An Acknowledgment Gone Astray…

Sometimes our best intentions to acknowledge someone generously, profoundly and in a heartfelt way go astray. I hate to even plant this thought, but this situation is still bothering me and I could use some of your input. What could I have done differently to make this work better?


So here’s the story — I went to Lyon, France last week to visit two dear and elderly friends that I had the joy of living with for a summer when I was 18. And yes, that was quite a while ago! Claudia was my mother’s pen pal for 70 years, believe it or not. And I was a lucky beneficiary of that relationship. So when I came to visit this time, I decided to stay in a nearby hotel and not disrupt their daily routines (they are 90 and 87) and it was “petite” but lovely and well-situated.


The first morning of my trip, I came down for a breakfast that I had been dreaming of for weeks — French coffee and French croissants. What could be a better treat than that!? But I was a little mixed up due to the change in time and found that I had missed breakfast entirely. Even at a nearby restaurant, there were no croissants left and they were serving lunch instead of breakfast. The next day, I made sure to be at breakfast at my hotel an hour before it ended, and imagine my shock and despair when I was told by the server that there were no more croissants! In my getting-better-and-returning French, I managed to communicate my despair to the very sweet woman who was serving me. I told her how my visit to Lyon was first of all to see my dear friends, but second of all to have French croissants! She saw my despondency and told me she would go to a nearby restaurant and get me some.


I was truly shocked and moved by her offer, and said that I would do that myself. But before I could finish my sentence, she was out the door. A few minutes later, she came back — out of breath — with a bowl full of flaky, delicious croissants. I was flabbergasted — nearly speechless. I told her as best I could how delighted, surprised and moved I was by her incredible customer service and that I would let her boss know how I felt. She thanked me and went about her business.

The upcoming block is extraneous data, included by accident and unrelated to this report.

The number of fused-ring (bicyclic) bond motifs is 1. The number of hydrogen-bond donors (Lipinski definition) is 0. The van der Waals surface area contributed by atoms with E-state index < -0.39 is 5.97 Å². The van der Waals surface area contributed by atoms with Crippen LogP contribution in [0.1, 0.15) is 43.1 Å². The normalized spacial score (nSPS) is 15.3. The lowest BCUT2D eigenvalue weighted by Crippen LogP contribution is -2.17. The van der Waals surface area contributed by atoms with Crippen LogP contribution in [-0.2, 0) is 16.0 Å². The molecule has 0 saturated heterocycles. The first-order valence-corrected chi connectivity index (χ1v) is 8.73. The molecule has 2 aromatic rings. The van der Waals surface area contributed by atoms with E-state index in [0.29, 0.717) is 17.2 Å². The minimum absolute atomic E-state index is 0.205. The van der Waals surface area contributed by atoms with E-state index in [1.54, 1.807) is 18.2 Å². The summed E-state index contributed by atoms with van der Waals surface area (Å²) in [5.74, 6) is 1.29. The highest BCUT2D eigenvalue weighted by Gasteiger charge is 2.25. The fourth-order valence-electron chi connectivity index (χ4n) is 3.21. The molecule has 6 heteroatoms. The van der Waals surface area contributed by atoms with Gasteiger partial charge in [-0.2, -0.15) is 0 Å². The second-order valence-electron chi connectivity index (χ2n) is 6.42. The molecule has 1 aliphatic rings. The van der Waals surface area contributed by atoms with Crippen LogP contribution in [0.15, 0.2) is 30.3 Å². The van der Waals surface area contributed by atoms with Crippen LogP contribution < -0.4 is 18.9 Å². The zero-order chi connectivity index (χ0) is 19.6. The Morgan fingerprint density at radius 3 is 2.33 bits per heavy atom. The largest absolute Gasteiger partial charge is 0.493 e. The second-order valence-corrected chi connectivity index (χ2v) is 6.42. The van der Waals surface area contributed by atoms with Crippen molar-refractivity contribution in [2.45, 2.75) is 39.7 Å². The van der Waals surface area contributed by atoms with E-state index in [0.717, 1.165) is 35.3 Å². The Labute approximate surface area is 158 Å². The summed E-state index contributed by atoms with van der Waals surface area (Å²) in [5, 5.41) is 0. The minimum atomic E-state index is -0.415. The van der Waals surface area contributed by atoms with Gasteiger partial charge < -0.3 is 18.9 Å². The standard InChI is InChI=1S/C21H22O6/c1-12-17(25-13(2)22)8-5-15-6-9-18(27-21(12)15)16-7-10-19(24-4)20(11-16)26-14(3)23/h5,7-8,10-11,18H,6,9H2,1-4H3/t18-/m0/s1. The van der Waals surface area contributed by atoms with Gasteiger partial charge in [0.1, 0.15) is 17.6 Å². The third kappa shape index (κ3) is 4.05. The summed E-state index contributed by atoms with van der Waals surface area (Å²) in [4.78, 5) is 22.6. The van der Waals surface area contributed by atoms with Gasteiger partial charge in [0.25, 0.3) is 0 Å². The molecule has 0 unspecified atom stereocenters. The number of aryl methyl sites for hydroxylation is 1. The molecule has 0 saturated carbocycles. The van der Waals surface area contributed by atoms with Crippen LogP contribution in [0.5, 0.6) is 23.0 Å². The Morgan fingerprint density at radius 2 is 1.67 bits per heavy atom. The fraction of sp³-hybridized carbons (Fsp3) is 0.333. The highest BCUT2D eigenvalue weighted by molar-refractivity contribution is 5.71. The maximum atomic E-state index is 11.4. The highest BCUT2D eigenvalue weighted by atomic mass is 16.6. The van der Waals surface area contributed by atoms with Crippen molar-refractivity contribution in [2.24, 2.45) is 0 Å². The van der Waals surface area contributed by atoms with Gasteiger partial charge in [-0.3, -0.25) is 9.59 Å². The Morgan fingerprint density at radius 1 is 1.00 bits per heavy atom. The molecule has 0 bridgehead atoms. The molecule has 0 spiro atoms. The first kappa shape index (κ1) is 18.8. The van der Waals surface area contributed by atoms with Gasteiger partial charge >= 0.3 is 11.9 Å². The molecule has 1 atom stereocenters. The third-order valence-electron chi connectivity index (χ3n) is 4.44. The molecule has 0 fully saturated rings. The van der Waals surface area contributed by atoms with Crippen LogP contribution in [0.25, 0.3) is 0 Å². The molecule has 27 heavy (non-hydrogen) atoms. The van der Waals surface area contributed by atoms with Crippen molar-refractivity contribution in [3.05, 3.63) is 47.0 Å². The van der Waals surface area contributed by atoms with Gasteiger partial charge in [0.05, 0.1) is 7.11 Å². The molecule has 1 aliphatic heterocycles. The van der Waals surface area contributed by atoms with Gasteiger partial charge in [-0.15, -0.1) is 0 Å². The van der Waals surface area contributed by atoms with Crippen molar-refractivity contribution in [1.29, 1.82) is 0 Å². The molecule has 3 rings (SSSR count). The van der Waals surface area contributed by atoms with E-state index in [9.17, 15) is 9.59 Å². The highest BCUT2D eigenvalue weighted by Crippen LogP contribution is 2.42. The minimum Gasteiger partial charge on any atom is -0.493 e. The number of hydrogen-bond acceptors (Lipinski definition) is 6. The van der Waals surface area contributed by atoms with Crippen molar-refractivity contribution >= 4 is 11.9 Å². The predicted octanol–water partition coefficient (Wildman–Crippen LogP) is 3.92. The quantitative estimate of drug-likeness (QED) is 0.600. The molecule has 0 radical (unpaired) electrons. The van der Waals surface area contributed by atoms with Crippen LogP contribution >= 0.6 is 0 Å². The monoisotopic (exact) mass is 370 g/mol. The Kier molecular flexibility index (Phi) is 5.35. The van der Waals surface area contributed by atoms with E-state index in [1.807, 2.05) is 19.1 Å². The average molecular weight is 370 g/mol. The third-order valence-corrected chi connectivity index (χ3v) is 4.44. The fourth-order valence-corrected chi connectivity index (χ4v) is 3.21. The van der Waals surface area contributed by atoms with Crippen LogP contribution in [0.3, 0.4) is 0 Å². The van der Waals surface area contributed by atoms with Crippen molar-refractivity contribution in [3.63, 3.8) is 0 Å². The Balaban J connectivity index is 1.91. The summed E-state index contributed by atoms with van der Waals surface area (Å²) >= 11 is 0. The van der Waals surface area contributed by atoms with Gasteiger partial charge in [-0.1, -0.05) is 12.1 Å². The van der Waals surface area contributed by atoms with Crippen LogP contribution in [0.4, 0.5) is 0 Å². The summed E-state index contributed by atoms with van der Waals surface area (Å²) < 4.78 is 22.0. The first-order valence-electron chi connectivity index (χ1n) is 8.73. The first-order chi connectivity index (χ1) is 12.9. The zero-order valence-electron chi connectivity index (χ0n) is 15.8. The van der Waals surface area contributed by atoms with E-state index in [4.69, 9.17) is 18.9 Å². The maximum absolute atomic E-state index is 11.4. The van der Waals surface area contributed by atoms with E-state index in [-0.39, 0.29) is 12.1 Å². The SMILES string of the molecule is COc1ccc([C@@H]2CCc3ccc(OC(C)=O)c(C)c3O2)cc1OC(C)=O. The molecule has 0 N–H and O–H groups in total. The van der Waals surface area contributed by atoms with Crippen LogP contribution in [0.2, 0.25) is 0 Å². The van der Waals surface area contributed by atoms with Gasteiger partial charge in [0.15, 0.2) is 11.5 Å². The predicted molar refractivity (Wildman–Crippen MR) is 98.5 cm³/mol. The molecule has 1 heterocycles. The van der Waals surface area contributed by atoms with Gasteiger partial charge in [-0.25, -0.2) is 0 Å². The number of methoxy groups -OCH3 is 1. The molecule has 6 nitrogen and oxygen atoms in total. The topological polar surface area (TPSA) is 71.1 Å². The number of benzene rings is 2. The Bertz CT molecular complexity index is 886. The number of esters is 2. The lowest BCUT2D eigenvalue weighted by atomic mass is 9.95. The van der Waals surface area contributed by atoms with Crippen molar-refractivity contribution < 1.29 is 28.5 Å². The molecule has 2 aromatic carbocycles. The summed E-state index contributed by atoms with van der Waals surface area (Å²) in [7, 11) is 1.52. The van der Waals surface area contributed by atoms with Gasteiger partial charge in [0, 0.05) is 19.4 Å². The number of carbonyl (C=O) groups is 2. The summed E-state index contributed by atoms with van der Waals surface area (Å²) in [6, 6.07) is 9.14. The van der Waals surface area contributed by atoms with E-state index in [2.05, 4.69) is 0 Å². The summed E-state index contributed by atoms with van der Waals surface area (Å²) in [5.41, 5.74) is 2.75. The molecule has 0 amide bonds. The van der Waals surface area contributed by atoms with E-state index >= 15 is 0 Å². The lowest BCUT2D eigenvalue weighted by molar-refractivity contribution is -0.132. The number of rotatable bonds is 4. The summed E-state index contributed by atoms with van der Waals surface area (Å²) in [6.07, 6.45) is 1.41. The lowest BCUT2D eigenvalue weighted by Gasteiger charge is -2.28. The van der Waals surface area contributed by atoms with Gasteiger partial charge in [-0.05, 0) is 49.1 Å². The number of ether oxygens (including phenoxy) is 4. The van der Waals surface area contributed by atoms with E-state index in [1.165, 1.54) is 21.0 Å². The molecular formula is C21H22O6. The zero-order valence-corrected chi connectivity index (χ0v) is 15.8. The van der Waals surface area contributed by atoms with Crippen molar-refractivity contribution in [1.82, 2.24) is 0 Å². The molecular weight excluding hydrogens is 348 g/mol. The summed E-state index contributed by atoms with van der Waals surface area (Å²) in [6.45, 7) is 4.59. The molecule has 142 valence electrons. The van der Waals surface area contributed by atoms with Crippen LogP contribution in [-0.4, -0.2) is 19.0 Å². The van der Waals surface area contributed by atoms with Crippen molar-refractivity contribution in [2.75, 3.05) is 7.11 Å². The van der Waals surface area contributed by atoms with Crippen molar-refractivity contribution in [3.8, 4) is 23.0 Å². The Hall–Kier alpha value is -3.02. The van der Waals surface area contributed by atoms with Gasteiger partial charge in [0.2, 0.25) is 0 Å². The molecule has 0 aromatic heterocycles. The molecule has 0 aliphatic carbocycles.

That day, I was told, her manager was off. So I wrote a long and detailed letter in my not so fluent French, but wouldn’t give up until I got it all out — about how amazed, delighted and totally surprised I was by the level of service provided by the server, Magdaly. I left the letter for her in her box and went out to see my friends — the real reason for being there! It was an awesome visit. The next day, I asked if the manager had received the letter and was told that she had. I sought her out and introduced myself as the letter writer, and again said how thrilled I was with Magdaly’s level of service. She smiled politely and said, “Oh yes, that is what we always have around here.” I asked her if she had told Magdaly about my letter and had acknowledged her for her service. “Yes,” she said. So why didn’t I “get it”? I made sure to mention the letter I had written to Magdaly myself, and she seemed very pleased that I had gone to the trouble of writing. She felt it would be a good thing for her to have that in her file. But I was left feeling empty and unsatisfied because I just didn’t get a sense that the depth of the acknowledgment I had written had been shared with or communicated to her.


I am left feeling disappointed and incomplete with the communication with her manager. Perhaps I should have made a copy of the letter and presented it to Magdaly myself –, since I am still not sure that her manager fully communicated what I had written, or truly acknowledged her for her unique and above and beyond level of service. The experience with her manager made me sad. Does anyone have any ideas for me? I think in the future, I will make sure to present a copy of anything I write to a person’s manager, to that person herself, especially if it is hand-written. But how could I have gotten through to the manager in a more powerful way? I feel that she was just taking her employee for granted, and that is something I always counsel against. 


I welcome your input, and do want all of you to know what truly outstanding service Magdaly provided! And the croissants were yummy!